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Lullabies for babies, grown-ups and everyone in between!

Monday, January 28, 2013

The Lullaby Angel




It was the first time in years I’d actually made it to bed before 10 p.m.  It’s always a goal, but somehow it doesn’t happen. Now, however, there was strong motivation: my toddler grandson who sometimes sleeps all night and sometimes doesn’t. You don’t fool around at these times—it’s a matter of survival.

Sure enough, after a few hours of sleep, I heard the battle cry: “Bubbie, Bubbie!”  While it was, thrillingly, recognition of the bond that we had formed---he remembered to call for me instead of his out-of-town parents---I resolved to not give in. It took eight minutes for this resolve to crumble. I went in and picked him up.

We sat in the big chair in his room and I rocked and hummed a lullaby. He settled down and I slowly moved to put him back in the crib. No way. Another lullaby, more settling, another move, more refusal. After a few rounds of this I lovingly but firmly put him back in his crib to scream it out. I admitted defeat, and questioning my right to the title of Lady Lullaby, I slunk out of the room.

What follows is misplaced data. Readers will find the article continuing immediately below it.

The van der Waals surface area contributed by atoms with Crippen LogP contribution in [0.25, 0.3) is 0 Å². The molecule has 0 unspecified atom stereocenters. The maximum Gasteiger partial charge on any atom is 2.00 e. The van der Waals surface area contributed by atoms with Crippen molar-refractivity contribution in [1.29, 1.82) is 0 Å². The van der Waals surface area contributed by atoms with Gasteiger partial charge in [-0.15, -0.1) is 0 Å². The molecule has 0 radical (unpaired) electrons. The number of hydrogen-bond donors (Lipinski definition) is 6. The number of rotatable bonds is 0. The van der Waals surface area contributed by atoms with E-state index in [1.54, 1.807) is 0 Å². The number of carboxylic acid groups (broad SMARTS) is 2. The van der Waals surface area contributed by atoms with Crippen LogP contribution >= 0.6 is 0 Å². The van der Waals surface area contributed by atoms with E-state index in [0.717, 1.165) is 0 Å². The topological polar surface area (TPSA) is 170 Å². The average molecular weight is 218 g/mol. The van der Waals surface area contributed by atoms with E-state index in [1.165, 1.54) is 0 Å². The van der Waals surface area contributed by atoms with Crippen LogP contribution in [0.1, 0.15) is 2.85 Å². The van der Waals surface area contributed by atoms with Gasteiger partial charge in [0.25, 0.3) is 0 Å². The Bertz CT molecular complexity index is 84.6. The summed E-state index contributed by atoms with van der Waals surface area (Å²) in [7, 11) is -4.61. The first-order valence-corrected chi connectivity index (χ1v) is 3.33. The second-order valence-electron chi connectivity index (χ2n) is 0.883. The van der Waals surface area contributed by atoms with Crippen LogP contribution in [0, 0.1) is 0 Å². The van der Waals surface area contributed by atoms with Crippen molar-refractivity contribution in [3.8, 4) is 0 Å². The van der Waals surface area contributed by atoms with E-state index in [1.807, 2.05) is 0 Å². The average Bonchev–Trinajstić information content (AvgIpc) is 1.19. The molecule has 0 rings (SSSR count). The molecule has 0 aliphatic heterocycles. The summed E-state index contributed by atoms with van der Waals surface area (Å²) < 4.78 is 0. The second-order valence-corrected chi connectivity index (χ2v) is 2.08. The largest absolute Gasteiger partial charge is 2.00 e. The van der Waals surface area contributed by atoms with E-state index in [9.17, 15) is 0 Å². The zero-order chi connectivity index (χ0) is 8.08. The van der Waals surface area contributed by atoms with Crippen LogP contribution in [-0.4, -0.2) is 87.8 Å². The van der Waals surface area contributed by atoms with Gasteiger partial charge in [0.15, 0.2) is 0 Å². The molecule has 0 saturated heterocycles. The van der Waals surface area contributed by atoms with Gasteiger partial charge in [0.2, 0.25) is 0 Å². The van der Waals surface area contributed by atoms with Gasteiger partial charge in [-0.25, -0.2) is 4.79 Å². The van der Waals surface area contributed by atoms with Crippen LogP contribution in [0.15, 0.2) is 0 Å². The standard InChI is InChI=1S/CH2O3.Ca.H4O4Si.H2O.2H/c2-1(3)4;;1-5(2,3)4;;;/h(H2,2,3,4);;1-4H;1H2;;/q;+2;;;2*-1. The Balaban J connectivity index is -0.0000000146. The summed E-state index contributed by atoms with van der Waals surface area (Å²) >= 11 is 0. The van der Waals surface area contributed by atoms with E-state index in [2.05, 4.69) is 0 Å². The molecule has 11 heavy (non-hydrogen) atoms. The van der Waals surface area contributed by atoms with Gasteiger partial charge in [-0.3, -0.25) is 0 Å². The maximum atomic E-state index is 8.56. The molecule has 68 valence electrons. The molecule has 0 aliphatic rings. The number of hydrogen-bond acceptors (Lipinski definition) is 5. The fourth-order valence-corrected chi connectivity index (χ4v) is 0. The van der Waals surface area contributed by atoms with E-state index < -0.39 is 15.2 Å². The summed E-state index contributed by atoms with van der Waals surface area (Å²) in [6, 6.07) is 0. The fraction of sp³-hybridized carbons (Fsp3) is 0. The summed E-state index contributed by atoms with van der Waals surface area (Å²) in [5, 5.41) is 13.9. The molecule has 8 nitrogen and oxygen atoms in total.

Just then a 23-year-old angel appeared. Her name was Veronica, and we’d signed her on just in case this happened for four nights in a row. Young parents do this many nights in a row---I did too, once upon a time---but now this grandmother becomes a useless zombie after not sleeping for a couple nights. To save us all from that fate, the angel offered to take over.

I heard soft singing and the screams gradually turned to whimpers. As I started to relax and fully appreciate being horizontal, the singing continued and the whimpering grew quieter. Songs flowed on and on, one after another, until finally there was real quiet.

In the morning I hugged the angel and asked what she was singing all that time. She didn’t remember any lullabies, she said, so she just went through all the songs she knew: from high school and college musicals she’d been part of; the hit songs of her teen-age years; church hymns and fight songs; and finally all the music from “Les Mis,” sung lullaby style.

The words didn’t matter and the tunes didn’t matter---it was the sweetness, the joy of singing, the loving feelings, and the youthful endurance that came through. This is what the lullaby instinct is all about---this is the heart of lulling a baby to sleep.

And tonight, back in my own bed, I wish his parents---and all parents---patience, endurance, and a memory full of songs of all kinds.

Sweet dreams to young and old,
Jane

1 comment:

Jade Graham said...

provide a back story. What came to me next was a wave of gratitude for the various Native American tribes, Lullaby Babies

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